rondon9898

Fuel dump or overweight return?

Recommended Posts

Hi folks I was just wondering if there were any guidelines or even rules of thumb about when one would entertain doing an overweight landing following an emergency/malfunction/tricky situation after departure. I know these things are ultimately down to a captin's discretion - they're paid that much to make those decisions - but in real life I only fly little GA aircraft and have no real world experience of operating massive airliners that routinely takeoff massively above MLW. How much over MLW can you be in, say, a 777 or a 747, before you risk gear collapse or other calamity? If you takeoff close to MTOW in the 744 and then a madman in the back starts creating havoc, surely you just have to take the risk of damaging the aircraft/causing injury just to get on the ground ASAP? Or having a fire that you can't extinguish - surely it's time just to get on the ground, no matter how heavy you are? An engine failure with no fire indication/smoke/burning smell (not simulated by PMDG!) I can see would be a relatively calm situation allowing one to take one's time to dump fuel, but what if there had been a fire in the engine that seems to be extinguished? Would you land overweight to get fire crews to inspect the aircraft as quickly as poss, or would you be happy to wait around for ages in the holding pattern dumping the fuel?

Just looking for some opinions/rules of thumb to have in my mind when I fly with my service based failures on. 

Share this post


Link to post
Share on other sites
Help AVSIM continue to serve you!
Please donate today!

If you're on fire, you better get on the ground ASAP. Even with a fire extinguished, you might not necessarily want to be taking chances. Of course, I don't have any real-world experience to back this up, so....

Share this post


Link to post
Share on other sites

There is another thread running on this here: 

In short - is it time critical? If so then just land it: an overweight landing is not that much of a big deal and you are unlikely to break the aeroplane. 

However, if there is more time then generally speaking it is going to be better to reduce the aircraft's weight. Also consider the type of problem and any potential knock-on effects on braking, landing performance etc - if these are adversely affected then again it would be sensible to reduce weight as much as possible.

For me, any fire is a land ASAP, whether the indication is still on or not: as Kevin says, it's difficult to know whether the fire is definitely out, you don't know the extent of any structural damage that may have occurred as a result etc.

Share this post


Link to post
Share on other sites

A passenger which requires immediate attention that the doctors on board cannot handle might be reason for an overweight landing too.

Share this post


Link to post
Share on other sites
6 hours ago, rondon9898 said:

before you risk gear collapse or other calamity?

Granted, this wasn't an overweight landing, but the gear can actually take quite a beating, as this poor Silkway pilot showed us recently:

 

  • Upvote 1

Share this post


Link to post
Share on other sites
10 hours ago, rondon9898 said:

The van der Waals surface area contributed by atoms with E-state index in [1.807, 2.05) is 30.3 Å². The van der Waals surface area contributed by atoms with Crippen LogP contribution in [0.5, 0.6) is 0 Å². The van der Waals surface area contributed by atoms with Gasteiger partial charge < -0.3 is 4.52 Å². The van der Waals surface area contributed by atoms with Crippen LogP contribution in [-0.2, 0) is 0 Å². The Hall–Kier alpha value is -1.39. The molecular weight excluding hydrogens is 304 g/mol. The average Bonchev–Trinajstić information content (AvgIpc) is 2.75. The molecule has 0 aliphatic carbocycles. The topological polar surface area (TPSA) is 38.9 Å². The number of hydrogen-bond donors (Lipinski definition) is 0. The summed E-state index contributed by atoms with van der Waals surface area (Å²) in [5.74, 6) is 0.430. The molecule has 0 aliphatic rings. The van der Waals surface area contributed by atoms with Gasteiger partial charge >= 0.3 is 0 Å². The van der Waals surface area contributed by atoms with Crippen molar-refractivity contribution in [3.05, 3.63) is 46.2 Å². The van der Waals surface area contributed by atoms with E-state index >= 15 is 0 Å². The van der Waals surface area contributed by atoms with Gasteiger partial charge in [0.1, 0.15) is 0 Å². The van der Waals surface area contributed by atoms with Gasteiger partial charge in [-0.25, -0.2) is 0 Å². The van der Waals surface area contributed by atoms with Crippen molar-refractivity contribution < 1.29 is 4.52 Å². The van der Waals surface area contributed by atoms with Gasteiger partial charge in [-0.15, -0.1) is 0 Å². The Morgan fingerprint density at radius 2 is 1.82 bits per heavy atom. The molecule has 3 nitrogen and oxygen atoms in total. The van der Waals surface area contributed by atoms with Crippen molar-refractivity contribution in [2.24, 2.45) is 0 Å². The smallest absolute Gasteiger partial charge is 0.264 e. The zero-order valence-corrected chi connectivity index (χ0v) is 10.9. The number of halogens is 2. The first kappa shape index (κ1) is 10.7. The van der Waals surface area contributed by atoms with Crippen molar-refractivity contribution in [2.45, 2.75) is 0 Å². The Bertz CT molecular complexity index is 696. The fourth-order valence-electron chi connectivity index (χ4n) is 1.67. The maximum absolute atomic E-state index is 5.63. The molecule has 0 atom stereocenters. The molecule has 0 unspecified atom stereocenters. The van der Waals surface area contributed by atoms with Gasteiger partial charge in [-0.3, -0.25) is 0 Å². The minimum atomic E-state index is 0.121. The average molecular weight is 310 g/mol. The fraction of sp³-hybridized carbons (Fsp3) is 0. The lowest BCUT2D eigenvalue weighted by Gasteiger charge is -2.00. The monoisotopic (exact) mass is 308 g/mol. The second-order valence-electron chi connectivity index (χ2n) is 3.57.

Or having a fire that you can't extinguish - surely it's time just to get on the ground, no matter how heavy you are?

Several years ago, a Coast Guard Falcon crew had a tail cone fire detector alarm.  Fortunately, they were close by KCRP instead of out on patrol and they immediately landed. Had they been in the air a few minutes longer the tail structure would have failed.  They put in a Signature hanger and took it apart for trucking to their depot, it wasn't going to fly out.  I was hanging around one day and talked to one of the crew and he gave me a tour of the aircraft. The HU-25 is no longer flown by the USCG.

There are few things worse than a fire in an aircraft. Get on the ground.

Share this post


Link to post
Share on other sites

Can I just throw a situation to you just to see what you chaps would do - a fault with a demand pump, with the FAULT light remaining on showing there's actually been an overheat situation. It's just after takeoff from EGKK taking about 420 pax to KLAS, very close to MTOW. For a landing below MLW you'd need a significant amount of fuel dumping, so you'd be in the hold for ages. Land close to MTOW or dump in that situation? 

Share this post


Link to post
Share on other sites

The QRH does say plan to land at the nearest suitable airport, and it also lists the systems that go out when you have certain hydraulics systems inoperative. The question then is how much control do you have of the plane. Bear in mind that with certain systems out, stopping the plane on the runway might be an issue, so you may be better off dumping fuel at that point.

Share this post


Link to post
Share on other sites

Personally I'd dump the fuel in the absence of any other indications. What specific fault/failure are you thinking of? There's a big difference between HYD PRESS DEM 1, 2, 3, 4 and HYD OVHT SYS 1, 2, 3, 4.

TDODAR is a useful decision making tool:

Time -- plenty of gas (obviously!), aeroplane's flying fine, no fire, nothing else particularly limiting time wise.

Diagnose the problem - you say it's an issue with the demand pump -- obviously the impact will depend on which specific system it is but fundamentally the 747 has an awful lot of hydraulic redundancy and a single demand pump failure is pretty close to a non-issue.